Soderbergh exposes male strippers in new film

LOS ANGELES Thu Jun 28, 2012 6:26pm EDT

Director Steven Soderbergh speaks during a news conference to promote the movie ''Haywire'' at the 62nd Berlinale International Film Festival in Berlin February 15, 2012. REUTERS/Morris Mac Matzen

Director Steven Soderbergh speaks during a news conference to promote the movie ''Haywire'' at the 62nd Berlinale International Film Festival in Berlin February 15, 2012.

Credit: Reuters/Morris Mac Matzen

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LOS ANGELES (Reuters) - Filmmaker Steven Soderbergh's new movie "Magic Mike," inspired by actor Channing Tatum's real-life experiences as a teenager, takes the wraps off the world of male stripping and humanizes it through a chain of relationships.

Opening in the United States on Friday, the film features 32-year-old Tatum, Matthew McConaughey and Alex Pettyfer. Tatum plays Mike, who juggles several jobs by day and dances by night at Club Xquisite. Mike falls for Brooke (Cody Horn), sister of a 19-year-old nicknamed "the Kid" (Pettyfer) whom he recruits to work at the club. Mike, who charms women in his audiences, can't work his magic on Brooke because she doesn't like his lifestyle.

Soderbergh sat down with Reuters to talk about the movie, wardrobe malfunctions on the set and how 'Magic Mike' may have some commonality with erotica novel, "Fifty Shades of Grey."

Q: What made you decide that male stripping could be a viable idea for a film?

A: "As Channing described it to me, it felt like a really good movie idea. I'm always on the lookout for a world that I haven't seen before or been immersed in. So this was definitely that. It seemed ready-made."

Q: You worked with Channing on last year's action film "Haywire" and just finished working with him on "The Bitter Pill." What do you like about him?

A: "He really impressed me on 'Haywire.' He had good ideas and gave a great performance. I liked his attitude. He seemed like he had his act together and was smart about the business. During that experience we started talking about 'Magic Mike.' It felt like a no-brainer to hitch my wagon to the Channing Tatum train because I felt like he knows what he's doing. And it may not be any more complicated than I like the guy."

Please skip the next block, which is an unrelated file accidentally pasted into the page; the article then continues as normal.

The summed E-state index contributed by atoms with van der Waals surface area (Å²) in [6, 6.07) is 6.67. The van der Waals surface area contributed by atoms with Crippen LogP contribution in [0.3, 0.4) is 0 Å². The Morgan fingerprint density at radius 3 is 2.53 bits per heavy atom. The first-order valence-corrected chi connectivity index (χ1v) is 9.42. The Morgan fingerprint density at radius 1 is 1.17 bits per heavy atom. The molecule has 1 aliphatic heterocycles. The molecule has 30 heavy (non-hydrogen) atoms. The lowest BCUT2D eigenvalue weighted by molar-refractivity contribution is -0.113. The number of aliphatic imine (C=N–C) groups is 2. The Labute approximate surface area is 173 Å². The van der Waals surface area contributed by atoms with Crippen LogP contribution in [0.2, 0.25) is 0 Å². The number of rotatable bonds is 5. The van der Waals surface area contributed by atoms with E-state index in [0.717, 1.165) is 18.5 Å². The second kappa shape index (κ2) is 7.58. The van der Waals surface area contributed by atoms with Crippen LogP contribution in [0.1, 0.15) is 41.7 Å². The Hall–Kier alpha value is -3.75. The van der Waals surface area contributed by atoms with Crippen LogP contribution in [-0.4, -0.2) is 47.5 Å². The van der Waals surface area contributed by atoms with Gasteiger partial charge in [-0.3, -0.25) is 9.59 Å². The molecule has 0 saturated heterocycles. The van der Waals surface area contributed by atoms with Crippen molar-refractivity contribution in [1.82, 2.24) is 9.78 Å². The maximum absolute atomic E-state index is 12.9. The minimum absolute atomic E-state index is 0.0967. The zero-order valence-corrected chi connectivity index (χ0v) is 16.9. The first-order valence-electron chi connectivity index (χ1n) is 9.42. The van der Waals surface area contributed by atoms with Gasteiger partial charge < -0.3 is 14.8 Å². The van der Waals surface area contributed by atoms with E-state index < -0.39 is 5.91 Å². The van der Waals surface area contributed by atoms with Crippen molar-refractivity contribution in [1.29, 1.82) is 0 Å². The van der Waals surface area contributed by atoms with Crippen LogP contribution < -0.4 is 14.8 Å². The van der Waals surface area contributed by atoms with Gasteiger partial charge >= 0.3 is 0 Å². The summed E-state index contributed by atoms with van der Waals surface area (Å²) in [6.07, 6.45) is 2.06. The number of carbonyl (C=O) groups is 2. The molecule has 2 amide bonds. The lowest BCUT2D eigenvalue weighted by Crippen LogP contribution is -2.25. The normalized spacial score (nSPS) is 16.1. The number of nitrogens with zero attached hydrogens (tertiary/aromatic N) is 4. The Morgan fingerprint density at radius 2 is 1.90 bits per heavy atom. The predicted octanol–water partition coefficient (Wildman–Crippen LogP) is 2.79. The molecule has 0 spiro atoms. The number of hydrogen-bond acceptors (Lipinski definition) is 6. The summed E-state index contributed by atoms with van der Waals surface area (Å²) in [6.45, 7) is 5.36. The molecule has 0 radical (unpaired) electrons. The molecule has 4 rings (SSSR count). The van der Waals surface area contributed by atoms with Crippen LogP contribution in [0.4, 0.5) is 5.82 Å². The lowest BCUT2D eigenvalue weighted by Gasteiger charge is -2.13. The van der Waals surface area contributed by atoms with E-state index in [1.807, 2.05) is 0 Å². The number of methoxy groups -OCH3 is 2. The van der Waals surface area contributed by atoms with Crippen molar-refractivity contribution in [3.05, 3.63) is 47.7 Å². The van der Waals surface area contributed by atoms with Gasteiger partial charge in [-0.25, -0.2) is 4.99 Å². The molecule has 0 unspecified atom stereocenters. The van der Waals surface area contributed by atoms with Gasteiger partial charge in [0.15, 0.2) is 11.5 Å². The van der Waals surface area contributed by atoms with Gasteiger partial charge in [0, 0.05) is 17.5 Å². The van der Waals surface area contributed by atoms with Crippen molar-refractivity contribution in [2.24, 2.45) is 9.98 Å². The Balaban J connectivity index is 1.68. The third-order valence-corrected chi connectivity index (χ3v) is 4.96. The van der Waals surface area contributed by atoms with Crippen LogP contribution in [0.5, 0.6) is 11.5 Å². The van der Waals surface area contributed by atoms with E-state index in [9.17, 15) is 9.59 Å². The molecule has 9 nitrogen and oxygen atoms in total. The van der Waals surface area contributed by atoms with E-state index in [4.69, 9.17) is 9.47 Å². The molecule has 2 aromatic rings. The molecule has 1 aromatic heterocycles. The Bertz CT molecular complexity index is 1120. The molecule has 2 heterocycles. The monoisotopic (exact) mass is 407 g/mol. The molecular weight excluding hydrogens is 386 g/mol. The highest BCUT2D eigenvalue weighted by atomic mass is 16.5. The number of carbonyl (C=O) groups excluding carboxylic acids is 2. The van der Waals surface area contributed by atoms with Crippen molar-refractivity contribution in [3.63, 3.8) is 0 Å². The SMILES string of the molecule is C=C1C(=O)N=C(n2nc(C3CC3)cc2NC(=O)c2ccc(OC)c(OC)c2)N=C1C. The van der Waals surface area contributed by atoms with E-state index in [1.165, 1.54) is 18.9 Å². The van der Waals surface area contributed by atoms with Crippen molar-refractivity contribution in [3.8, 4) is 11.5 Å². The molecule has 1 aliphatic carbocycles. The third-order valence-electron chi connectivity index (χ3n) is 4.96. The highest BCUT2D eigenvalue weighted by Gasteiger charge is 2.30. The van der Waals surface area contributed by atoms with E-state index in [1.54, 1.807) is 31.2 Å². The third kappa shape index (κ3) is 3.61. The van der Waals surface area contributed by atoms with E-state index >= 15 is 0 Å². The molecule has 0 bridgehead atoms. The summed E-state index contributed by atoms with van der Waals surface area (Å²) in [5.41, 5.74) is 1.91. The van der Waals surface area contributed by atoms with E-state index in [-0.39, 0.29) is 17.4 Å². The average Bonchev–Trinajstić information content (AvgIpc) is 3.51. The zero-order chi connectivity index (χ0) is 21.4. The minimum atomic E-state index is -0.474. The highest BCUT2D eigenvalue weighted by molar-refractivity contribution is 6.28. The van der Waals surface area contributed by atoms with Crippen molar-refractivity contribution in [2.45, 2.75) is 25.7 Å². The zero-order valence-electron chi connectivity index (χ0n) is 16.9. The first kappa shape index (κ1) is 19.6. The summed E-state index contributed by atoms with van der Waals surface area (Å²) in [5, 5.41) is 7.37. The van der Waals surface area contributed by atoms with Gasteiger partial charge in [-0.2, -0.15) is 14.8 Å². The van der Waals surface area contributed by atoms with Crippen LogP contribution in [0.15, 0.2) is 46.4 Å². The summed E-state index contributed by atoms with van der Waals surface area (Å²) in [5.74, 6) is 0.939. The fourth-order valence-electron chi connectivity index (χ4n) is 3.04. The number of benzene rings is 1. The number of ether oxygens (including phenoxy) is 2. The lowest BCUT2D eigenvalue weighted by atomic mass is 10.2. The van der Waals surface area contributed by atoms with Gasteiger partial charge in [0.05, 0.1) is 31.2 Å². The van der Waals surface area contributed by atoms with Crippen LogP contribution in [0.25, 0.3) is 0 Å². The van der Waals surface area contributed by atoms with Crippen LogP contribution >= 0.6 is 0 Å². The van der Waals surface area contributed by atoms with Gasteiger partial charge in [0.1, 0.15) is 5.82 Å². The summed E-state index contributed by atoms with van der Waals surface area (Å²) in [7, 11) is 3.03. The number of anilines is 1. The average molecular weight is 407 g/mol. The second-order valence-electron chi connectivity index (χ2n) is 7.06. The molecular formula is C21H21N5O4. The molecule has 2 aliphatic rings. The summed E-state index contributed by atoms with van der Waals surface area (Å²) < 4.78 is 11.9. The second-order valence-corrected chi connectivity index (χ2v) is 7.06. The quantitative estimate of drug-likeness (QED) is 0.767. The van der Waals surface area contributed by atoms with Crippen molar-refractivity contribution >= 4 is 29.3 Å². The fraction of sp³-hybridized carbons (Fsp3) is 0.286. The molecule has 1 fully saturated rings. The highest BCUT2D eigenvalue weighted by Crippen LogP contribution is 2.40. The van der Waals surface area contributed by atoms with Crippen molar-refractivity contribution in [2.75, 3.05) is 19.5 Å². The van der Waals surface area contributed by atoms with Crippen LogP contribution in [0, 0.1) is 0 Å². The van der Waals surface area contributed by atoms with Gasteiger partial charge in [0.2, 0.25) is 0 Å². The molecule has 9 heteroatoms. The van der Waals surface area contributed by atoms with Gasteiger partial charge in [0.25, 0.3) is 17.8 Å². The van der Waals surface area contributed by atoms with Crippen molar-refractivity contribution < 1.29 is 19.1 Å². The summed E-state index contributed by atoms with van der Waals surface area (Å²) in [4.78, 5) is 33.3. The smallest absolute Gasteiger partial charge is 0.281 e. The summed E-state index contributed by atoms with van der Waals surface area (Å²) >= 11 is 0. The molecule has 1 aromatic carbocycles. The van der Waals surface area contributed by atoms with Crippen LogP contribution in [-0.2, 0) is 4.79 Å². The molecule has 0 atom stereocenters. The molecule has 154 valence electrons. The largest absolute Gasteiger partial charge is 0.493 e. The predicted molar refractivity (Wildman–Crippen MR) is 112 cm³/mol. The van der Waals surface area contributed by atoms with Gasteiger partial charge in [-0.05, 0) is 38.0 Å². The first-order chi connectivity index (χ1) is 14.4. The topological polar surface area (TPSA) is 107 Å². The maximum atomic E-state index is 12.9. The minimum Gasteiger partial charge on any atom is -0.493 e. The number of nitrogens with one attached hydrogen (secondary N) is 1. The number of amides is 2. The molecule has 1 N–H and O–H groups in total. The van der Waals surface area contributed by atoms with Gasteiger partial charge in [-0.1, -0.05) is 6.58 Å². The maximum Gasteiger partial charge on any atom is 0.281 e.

Q: Did you personally dive into the male stripper world in order to prepare for the shoot?

A: "In this case, no. Channing was my filter for all of that in terms of what's real and what's accurate. I did watch a lot of video and there's some very out of control stuff."

Q: Like what?

A: "Some of the routines devolve into some very explicit sexual activity involving women. All you can think is, 'Are they not aware that there are camera phones all over the place and this is going to be posted?' It was shocking to see how much mob mentality takes over the brain for them not to be aware that somebody is going to see this stuff."

Q: Was there much mob mentality with the female extras during the performance scenes?

A: "They went right into it. For scenes like that, you have to give them a document that says there's going to be material of sexual content and if you're uncomfortable with that, then you shouldn't be here. They didn't have a problem with that. They even tried to rip Matthew's (McConaughey) thong off!"

Q: Really?

A: "You see it in the movie. His thong is drooping down. Matthew grabs himself and does a roll because he was trying to get away when a woman snapped his thong and was trying to tear it off his body. I told him, 'You were pushing it.' He went right out into the sea of women, and I can't blame them for crossing the line. And I had no desire to control them!"

Q: "Fifty Shades of Grey" is all the rage now and has become a pop cultural reference. Do you think "Magic Mike" taps into that same audience?

A: "It certainly helps, there's no question. 'Fifty Shades of Grey' is about female fantasy - what are these fantasies like? How powerful are they? Do women want them to come true? So this whole conversation has started. There is no question that we've landed at a moment in which that's in the air."

Q: "Magic Mike" calls to mind the 1977 film "Saturday Night Fever" in some ways. Did you rewatch that film before shooting?

A: "I did. I hadn't seen it in a long time. What was interesting is when we were screening our movie and doing tests, some people had an issue with the fact that it becomes a little dark because of things the Kid has gotten in to. People were bothered by that.

"John Travolta does things in 'Saturday Night Fever' that you wouldn't get away with today. He uses racist language. He drives a car around knowing a girl is being gang banged in the back seat. So when people were making these comments, I was thinking, my movie is not that dark. Nobody gets killed."

(This story was refiled to add dropped word in third question)

(Reporting By Zorianna Kit; Editing by Bob Tourtellotte)

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